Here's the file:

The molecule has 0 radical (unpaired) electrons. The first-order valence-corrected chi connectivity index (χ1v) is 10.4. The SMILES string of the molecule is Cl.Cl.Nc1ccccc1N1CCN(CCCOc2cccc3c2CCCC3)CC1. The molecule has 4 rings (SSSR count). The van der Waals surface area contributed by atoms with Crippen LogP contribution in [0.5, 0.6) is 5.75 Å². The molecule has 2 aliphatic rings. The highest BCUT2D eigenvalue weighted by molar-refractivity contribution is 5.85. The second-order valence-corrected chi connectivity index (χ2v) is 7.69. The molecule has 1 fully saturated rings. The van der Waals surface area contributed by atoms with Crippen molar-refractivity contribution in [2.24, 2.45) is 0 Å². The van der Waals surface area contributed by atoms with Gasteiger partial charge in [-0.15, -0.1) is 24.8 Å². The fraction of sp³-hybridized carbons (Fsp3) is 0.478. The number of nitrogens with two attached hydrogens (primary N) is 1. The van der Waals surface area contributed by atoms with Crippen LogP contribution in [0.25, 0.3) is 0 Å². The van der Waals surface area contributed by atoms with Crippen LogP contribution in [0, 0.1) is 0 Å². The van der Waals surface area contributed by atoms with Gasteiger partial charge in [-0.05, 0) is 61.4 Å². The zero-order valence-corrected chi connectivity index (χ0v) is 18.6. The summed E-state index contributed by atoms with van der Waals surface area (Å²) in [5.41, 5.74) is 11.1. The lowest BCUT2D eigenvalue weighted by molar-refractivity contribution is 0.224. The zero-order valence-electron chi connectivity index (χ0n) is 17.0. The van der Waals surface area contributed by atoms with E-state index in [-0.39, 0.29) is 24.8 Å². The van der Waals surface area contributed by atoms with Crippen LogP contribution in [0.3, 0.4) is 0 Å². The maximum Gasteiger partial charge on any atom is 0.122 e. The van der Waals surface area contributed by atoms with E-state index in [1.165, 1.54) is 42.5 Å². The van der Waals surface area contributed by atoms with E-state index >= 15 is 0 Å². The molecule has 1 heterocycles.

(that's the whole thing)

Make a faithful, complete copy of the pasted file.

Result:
The molecule has 0 radical (unpaired) electrons. The first-order valence-corrected chi connectivity index (χ1v) is 10.4. The SMILES string of the molecule is Cl.Cl.Nc1ccccc1N1CCN(CCCOc2cccc3c2CCCC3)CC1. The molecule has 4 rings (SSSR count). The van der Waals surface area contributed by atoms with Crippen LogP contribution in [0.5, 0.6) is 5.75 Å². The molecule has 2 aliphatic rings. The highest BCUT2D eigenvalue weighted by molar-refractivity contribution is 5.85. The second-order valence-corrected chi connectivity index (χ2v) is 7.69. The molecule has 1 fully saturated rings. The van der Waals surface area contributed by atoms with Crippen molar-refractivity contribution in [2.24, 2.45) is 0 Å². The van der Waals surface area contributed by atoms with Gasteiger partial charge in [-0.15, -0.1) is 24.8 Å². The fraction of sp³-hybridized carbons (Fsp3) is 0.478. The number of nitrogens with two attached hydrogens (primary N) is 1. The van der Waals surface area contributed by atoms with Crippen LogP contribution in [0.25, 0.3) is 0 Å². The van der Waals surface area contributed by atoms with Crippen LogP contribution in [0, 0.1) is 0 Å². The van der Waals surface area contributed by atoms with Gasteiger partial charge in [-0.05, 0) is 61.4 Å². The zero-order valence-corrected chi connectivity index (χ0v) is 18.6. The summed E-state index contributed by atoms with van der Waals surface area (Å²) in [5.41, 5.74) is 11.1. The lowest BCUT2D eigenvalue weighted by molar-refractivity contribution is 0.224. The zero-order valence-electron chi connectivity index (χ0n) is 17.0. The van der Waals surface area contributed by atoms with E-state index in [-0.39, 0.29) is 24.8 Å². The van der Waals surface area contributed by atoms with Crippen LogP contribution in [0.3, 0.4) is 0 Å². The maximum Gasteiger partial charge on any atom is 0.122 e. The van der Waals surface area contributed by atoms with E-state index in [1.165, 1.54) is 42.5 Å². The van der Waals surface area contributed by atoms with E-state index >= 15 is 0 Å². The molecule has 1 heterocycles.